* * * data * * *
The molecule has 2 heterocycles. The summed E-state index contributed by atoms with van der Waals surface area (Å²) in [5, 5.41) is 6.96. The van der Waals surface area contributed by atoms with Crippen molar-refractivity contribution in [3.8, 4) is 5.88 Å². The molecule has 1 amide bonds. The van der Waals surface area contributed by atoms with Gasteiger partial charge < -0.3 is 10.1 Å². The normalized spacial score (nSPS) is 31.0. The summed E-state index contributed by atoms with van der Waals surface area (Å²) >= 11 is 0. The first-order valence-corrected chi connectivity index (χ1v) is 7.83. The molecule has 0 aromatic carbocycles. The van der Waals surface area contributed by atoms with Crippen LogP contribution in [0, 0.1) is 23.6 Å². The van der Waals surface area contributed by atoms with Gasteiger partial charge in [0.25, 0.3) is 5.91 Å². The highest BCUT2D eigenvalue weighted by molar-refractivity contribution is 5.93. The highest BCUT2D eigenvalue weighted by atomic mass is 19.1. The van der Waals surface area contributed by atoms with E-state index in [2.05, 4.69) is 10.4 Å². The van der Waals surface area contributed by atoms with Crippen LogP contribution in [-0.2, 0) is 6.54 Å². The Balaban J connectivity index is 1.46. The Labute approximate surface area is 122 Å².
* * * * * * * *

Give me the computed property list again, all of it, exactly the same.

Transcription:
The molecule has 2 heterocycles. The summed E-state index contributed by atoms with van der Waals surface area (Å²) in [5, 5.41) is 6.96. The van der Waals surface area contributed by atoms with Crippen molar-refractivity contribution in [3.8, 4) is 5.88 Å². The molecule has 1 amide bonds. The van der Waals surface area contributed by atoms with Gasteiger partial charge < -0.3 is 10.1 Å². The normalized spacial score (nSPS) is 31.0. The summed E-state index contributed by atoms with van der Waals surface area (Å²) >= 11 is 0. The first-order valence-corrected chi connectivity index (χ1v) is 7.83. The molecule has 0 aromatic carbocycles. The van der Waals surface area contributed by atoms with Crippen LogP contribution in [0, 0.1) is 23.6 Å². The van der Waals surface area contributed by atoms with Gasteiger partial charge in [0.25, 0.3) is 5.91 Å². The highest BCUT2D eigenvalue weighted by molar-refractivity contribution is 5.93. The highest BCUT2D eigenvalue weighted by atomic mass is 19.1. The van der Waals surface area contributed by atoms with E-state index in [2.05, 4.69) is 10.4 Å². The van der Waals surface area contributed by atoms with Crippen LogP contribution in [-0.2, 0) is 6.54 Å². The Balaban J connectivity index is 1.46. The Labute approximate surface area is 122 Å².